Very strange right? And I have performed over 5 deployments with no effect, the Windows Intune Client remained in a state. So when I noticed this, I decided to do a new deployment again, and leave the machine unattended for longer then a day. When I checked it the next day, again the Intune client was installed correctly, however, again by looking at the timestamp of the logs. It again took longer then the projected 30 minutes. This time it took over an hour for the client to be succesfully installed.

figure 2.0: Intune on Windows 8.1

intune_windows81

Conclusion

My conclusion thus far is that the Intune client is not entirely self-reliant at this moment to be automatically deployed on Windows 8.1. Yes it will install eventually, but it takes more time then I’m used to. Certainly, when we see that on Windows 7, the installation goes without a problem. So if time is not of the essence, you can go ahead and automatically enroll your Intune client, but if time is against you, you may want to enroll the Intune client manually at this moment, which goes without any errors, and it starts syncing the other components right away.

Just by looking at the log files, and the error’s that can be found in the log’s surely indicate that automatic deployment of the Intune client on Windows 8 /8.1 struggles to get installed correctly. However I can’t see anything specific in the log’s since the error’s don’t make sense to me (see figure 1.7).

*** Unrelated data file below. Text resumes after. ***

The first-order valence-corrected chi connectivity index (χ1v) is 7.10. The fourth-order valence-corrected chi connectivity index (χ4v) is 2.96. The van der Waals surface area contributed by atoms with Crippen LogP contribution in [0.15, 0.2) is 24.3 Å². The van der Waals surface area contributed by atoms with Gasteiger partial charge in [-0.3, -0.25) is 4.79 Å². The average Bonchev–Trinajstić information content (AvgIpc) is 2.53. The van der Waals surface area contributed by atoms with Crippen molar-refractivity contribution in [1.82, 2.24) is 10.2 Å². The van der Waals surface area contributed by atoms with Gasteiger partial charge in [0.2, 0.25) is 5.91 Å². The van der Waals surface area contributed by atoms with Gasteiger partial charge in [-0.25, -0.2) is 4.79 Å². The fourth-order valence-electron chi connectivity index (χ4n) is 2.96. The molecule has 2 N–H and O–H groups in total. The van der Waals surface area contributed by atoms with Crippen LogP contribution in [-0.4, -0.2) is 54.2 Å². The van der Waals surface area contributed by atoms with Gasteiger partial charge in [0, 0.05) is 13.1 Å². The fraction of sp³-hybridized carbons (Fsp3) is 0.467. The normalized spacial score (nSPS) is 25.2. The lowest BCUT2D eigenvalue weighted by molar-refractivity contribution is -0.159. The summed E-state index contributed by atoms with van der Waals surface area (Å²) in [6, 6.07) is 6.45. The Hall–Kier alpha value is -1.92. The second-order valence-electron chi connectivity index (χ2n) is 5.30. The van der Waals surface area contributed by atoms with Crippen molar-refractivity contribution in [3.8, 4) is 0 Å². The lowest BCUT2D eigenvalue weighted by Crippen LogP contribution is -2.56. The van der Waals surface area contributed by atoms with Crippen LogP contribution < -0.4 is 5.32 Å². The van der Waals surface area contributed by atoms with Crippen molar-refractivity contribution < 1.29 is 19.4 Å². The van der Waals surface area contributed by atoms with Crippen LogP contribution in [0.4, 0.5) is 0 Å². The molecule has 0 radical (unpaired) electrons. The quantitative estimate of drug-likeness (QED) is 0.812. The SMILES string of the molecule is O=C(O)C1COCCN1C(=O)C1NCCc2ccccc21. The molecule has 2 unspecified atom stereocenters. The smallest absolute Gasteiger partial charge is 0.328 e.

Another thing that still needs to be resolved is the ‘remote desktop’ or ‘remote assistance’ functionality which appears to be disabled for Windows 8 / 8.1 machines on the Intune management console due to unsatisfying performance.

Hope this blog may be of some assistance for people that are trying to achieve the same, and -or perhaps you have managed to pull this one off without any problems. If so, feel free to contribute in the comments or to send me a message directly or via twitter

ps. forgive me for the Dutch screenshots, the Intune Portal belongs to a Dutch customer, and I have not find a way to set the interface to English.

Find attached the screenshots used in this blog, and the logfiles:
zip
Intune_BlogContent.zip